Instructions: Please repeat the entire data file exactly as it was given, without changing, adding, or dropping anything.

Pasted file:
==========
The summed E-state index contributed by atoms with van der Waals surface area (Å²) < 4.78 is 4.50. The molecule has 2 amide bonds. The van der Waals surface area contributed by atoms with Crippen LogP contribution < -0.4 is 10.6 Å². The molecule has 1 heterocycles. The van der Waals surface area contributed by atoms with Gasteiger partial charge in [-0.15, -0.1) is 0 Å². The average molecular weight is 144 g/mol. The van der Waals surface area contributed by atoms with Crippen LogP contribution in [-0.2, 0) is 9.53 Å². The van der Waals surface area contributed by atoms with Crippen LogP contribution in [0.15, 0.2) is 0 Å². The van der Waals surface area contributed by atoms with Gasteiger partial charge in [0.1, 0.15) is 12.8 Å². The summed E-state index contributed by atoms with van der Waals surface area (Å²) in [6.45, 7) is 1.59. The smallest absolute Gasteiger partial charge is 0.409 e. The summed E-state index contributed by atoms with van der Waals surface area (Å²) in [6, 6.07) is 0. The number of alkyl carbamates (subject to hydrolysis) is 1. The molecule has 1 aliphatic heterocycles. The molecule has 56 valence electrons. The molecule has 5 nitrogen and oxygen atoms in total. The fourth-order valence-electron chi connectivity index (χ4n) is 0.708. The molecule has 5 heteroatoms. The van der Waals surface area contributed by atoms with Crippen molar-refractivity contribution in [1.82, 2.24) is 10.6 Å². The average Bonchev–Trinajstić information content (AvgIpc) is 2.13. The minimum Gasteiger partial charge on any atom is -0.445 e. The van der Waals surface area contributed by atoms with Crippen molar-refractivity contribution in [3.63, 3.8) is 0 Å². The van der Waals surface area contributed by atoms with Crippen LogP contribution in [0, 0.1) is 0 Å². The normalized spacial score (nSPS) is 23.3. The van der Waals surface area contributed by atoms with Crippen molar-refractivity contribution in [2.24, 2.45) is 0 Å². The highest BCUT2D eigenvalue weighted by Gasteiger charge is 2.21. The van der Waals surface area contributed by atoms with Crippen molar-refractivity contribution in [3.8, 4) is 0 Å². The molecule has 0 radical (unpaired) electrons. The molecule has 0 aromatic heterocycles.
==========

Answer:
The summed E-state index contributed by atoms with van der Waals surface area (Å²) < 4.78 is 4.50. The molecule has 2 amide bonds. The van der Waals surface area contributed by atoms with Crippen LogP contribution < -0.4 is 10.6 Å². The molecule has 1 heterocycles. The van der Waals surface area contributed by atoms with Gasteiger partial charge in [-0.15, -0.1) is 0 Å². The average molecular weight is 144 g/mol. The van der Waals surface area contributed by atoms with Crippen LogP contribution in [-0.2, 0) is 9.53 Å². The van der Waals surface area contributed by atoms with Crippen LogP contribution in [0.15, 0.2) is 0 Å². The van der Waals surface area contributed by atoms with Gasteiger partial charge in [0.1, 0.15) is 12.8 Å². The summed E-state index contributed by atoms with van der Waals surface area (Å²) in [6.45, 7) is 1.59. The smallest absolute Gasteiger partial charge is 0.409 e. The summed E-state index contributed by atoms with van der Waals surface area (Å²) in [6, 6.07) is 0. The number of alkyl carbamates (subject to hydrolysis) is 1. The molecule has 1 aliphatic heterocycles. The molecule has 56 valence electrons. The molecule has 5 nitrogen and oxygen atoms in total. The fourth-order valence-electron chi connectivity index (χ4n) is 0.708. The molecule has 5 heteroatoms. The van der Waals surface area contributed by atoms with Crippen molar-refractivity contribution in [1.82, 2.24) is 10.6 Å². The average Bonchev–Trinajstić information content (AvgIpc) is 2.13. The minimum Gasteiger partial charge on any atom is -0.445 e. The van der Waals surface area contributed by atoms with Crippen molar-refractivity contribution in [3.63, 3.8) is 0 Å². The van der Waals surface area contributed by atoms with Crippen LogP contribution in [0, 0.1) is 0 Å². The normalized spacial score (nSPS) is 23.3. The van der Waals surface area contributed by atoms with Crippen molar-refractivity contribution in [2.24, 2.45) is 0 Å². The highest BCUT2D eigenvalue weighted by Gasteiger charge is 2.21. The van der Waals surface area contributed by atoms with Crippen molar-refractivity contribution in [3.8, 4) is 0 Å². The molecule has 0 radical (unpaired) electrons. The molecule has 0 aromatic heterocycles.